It’s one of the classic, thorny, intractable issues in bioethics and law. Multiple jurisdictions around the world have grappled with the polarising arguments for and against access to termination of pregnancy. Historically, women’s perspectives have been silenced. In Queensland, abortion remains on the Criminal Code, although there are some common law defences for seeking or carrying out a termination of pregnancy.
The Queensland Law Reform Commission is reviewing the laws around termination of pregnancy. My colleagues, Dr Andrew McGee and Dr Sally Sheldon, and I wrote a submission to this review, which prompted us to reflect on the interminable conflict in discussions about this issue. In this paper, we make a case for the decriminalisation of abortion based on the ethical intractability of the issue, and by highlighting under-recognised risks to women inherent in pregnancy and childbirth. The paper was published in the Australian and New Zealand Journal of Obstetrics and Gynaecology a few weeks ago.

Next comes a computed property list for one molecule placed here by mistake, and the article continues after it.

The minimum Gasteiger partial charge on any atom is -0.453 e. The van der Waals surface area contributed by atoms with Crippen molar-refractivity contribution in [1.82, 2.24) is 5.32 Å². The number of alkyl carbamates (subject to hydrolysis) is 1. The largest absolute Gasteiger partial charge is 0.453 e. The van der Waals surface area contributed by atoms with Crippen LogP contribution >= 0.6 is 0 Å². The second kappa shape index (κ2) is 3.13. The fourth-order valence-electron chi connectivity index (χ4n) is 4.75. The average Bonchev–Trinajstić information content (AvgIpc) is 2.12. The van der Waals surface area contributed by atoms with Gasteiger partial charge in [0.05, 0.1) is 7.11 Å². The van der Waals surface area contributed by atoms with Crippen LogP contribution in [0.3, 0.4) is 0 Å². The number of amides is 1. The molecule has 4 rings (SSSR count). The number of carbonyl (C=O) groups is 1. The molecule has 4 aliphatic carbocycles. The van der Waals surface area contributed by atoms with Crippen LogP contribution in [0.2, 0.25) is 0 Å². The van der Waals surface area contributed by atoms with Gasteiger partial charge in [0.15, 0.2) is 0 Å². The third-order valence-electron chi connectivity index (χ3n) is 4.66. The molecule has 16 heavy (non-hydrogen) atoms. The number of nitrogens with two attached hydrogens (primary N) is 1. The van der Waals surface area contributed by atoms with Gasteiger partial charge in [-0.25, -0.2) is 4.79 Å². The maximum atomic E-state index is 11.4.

Access to the full text of the article requires institutional library access. Click here to read the write up by QUT.
May women no longer be silenced. Here’s hoping for constructive law reform in Queensland.